North Korean Hackers Want in on the Bitcoin Boom Too

By Tom Pritchard on at

By this stage I bet even your computer-phobic relatives, who only get their news from the local paper, have heard of Bitcoin. The value of a single coin has just passed $19,000, with people even going so far as to remortgage their homes to get in on the crypto currency's sudden surge in popularity. Even North Korea wants in, though as usual it's not playing by the rules.

According to a report from Secureworks, the North Korean government-affiliated Lazarus Group has been engaged in a massive spearphishing campaign in order to try and compromise the computers of people working within the cryptocurrency industry. The attacks take the form of a word document, claiming the user will need to enable editing to see it. While staff are looking at the document, a trojan is secretly installed to hijack the machine.

It doesn't take a genius to figure out why the hackers are up to this. The Lazarus Group has been linked to a number of criminal activities over the years, including the WannaCry ransomware that temporarily crippled the NHS's computer systems, threatening to leak the latest Pirates of the Carribean film, and somehow managing to steal $81 million (£60.6 million) from a Bangladeshi bank. Seeing as how trade sanctions make it hard for North Korea to make money, having a team of hackers around to steal it would be very handy.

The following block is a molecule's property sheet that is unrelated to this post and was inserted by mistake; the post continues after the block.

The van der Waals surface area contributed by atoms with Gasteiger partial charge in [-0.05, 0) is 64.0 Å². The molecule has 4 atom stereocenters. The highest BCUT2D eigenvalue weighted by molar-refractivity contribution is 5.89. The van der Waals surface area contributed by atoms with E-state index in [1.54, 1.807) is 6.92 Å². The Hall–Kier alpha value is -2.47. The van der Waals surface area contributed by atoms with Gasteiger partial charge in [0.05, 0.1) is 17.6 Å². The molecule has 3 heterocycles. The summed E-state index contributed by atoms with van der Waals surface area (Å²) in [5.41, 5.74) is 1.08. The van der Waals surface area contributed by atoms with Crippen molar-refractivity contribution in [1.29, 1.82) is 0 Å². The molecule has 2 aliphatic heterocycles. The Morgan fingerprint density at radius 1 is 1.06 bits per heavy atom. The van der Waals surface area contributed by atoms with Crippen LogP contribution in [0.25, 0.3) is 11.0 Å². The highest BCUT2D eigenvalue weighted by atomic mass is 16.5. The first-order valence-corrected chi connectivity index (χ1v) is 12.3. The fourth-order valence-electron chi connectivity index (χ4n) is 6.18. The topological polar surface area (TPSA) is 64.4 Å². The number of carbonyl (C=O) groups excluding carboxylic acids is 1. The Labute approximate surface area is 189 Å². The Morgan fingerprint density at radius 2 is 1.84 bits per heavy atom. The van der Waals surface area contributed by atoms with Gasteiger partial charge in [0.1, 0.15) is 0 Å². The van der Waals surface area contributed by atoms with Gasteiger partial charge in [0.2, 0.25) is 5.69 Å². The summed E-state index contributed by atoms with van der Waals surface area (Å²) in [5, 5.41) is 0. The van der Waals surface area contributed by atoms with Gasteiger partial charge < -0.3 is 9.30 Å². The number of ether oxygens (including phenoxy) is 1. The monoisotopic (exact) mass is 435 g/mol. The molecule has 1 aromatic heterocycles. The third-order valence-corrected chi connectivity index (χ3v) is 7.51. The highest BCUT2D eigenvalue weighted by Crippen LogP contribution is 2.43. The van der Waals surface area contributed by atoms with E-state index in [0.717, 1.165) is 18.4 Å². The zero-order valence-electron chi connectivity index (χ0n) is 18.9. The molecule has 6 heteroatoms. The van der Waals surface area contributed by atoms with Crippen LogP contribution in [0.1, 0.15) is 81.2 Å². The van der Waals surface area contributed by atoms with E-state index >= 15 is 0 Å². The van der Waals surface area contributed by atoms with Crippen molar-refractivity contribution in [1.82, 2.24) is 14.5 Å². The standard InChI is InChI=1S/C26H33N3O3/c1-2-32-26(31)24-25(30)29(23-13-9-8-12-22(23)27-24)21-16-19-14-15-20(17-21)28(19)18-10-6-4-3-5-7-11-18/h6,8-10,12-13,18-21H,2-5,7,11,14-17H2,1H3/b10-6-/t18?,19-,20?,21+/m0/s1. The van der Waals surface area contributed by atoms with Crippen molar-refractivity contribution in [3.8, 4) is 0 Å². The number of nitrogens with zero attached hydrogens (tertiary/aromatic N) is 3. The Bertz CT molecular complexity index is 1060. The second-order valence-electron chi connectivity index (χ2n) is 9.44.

It also makes me wonder whether North Korea could theoretically sell any stolen Bitcoin assets, then steal them back from the buyer. Like how some Grand Theft Auto games would supposedly let you murder prostitutes to get all your money back. Just an idea.

The idea of stealing Bitcoin isn't new, however, with Secureworks noting that this sort of activity dates back to last year. Plus with attacks popping up as recently as last month, and with Bitcoin's ever-rising price, it's unlikely that they'll be stopping anytime soon. [Reuters via Engadget]

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